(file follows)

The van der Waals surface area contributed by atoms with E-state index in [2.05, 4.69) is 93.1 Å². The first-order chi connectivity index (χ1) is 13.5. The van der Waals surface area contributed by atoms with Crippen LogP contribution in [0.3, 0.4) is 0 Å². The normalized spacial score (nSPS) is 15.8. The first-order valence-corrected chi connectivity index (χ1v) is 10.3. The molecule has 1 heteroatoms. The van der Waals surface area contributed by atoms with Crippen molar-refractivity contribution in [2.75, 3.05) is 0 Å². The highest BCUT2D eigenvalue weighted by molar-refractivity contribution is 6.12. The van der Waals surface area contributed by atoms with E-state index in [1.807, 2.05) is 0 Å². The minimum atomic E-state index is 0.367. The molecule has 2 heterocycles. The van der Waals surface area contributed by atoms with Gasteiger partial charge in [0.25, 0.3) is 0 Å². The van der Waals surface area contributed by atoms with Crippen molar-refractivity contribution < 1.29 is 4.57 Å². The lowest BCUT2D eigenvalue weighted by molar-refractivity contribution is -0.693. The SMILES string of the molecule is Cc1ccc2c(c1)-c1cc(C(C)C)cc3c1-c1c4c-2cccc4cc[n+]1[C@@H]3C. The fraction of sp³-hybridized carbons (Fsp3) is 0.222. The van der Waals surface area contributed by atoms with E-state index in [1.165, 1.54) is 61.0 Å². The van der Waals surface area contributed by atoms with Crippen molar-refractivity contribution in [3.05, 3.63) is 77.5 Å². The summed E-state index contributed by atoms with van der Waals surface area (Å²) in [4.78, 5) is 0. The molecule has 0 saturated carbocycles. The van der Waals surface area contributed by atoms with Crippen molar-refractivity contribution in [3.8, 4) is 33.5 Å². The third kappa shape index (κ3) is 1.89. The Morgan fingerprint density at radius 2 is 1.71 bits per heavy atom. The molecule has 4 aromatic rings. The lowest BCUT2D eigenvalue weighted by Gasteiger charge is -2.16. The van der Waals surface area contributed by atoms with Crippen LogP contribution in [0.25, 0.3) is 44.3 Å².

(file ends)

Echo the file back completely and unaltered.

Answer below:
The van der Waals surface area contributed by atoms with E-state index in [2.05, 4.69) is 93.1 Å². The first-order chi connectivity index (χ1) is 13.5. The van der Waals surface area contributed by atoms with Crippen LogP contribution in [0.3, 0.4) is 0 Å². The normalized spacial score (nSPS) is 15.8. The first-order valence-corrected chi connectivity index (χ1v) is 10.3. The molecule has 1 heteroatoms. The van der Waals surface area contributed by atoms with Crippen molar-refractivity contribution in [2.75, 3.05) is 0 Å². The highest BCUT2D eigenvalue weighted by molar-refractivity contribution is 6.12. The van der Waals surface area contributed by atoms with E-state index in [1.807, 2.05) is 0 Å². The minimum atomic E-state index is 0.367. The molecule has 2 heterocycles. The van der Waals surface area contributed by atoms with Gasteiger partial charge in [0.25, 0.3) is 0 Å². The van der Waals surface area contributed by atoms with Crippen molar-refractivity contribution < 1.29 is 4.57 Å². The lowest BCUT2D eigenvalue weighted by molar-refractivity contribution is -0.693. The SMILES string of the molecule is Cc1ccc2c(c1)-c1cc(C(C)C)cc3c1-c1c4c-2cccc4cc[n+]1[C@@H]3C. The fraction of sp³-hybridized carbons (Fsp3) is 0.222. The van der Waals surface area contributed by atoms with E-state index in [1.165, 1.54) is 61.0 Å². The van der Waals surface area contributed by atoms with Crippen molar-refractivity contribution in [3.05, 3.63) is 77.5 Å². The summed E-state index contributed by atoms with van der Waals surface area (Å²) in [4.78, 5) is 0. The molecule has 0 saturated carbocycles. The van der Waals surface area contributed by atoms with Crippen molar-refractivity contribution in [3.8, 4) is 33.5 Å². The third kappa shape index (κ3) is 1.89. The Morgan fingerprint density at radius 2 is 1.71 bits per heavy atom. The molecule has 4 aromatic rings. The lowest BCUT2D eigenvalue weighted by Gasteiger charge is -2.16. The van der Waals surface area contributed by atoms with Crippen LogP contribution in [0.25, 0.3) is 44.3 Å².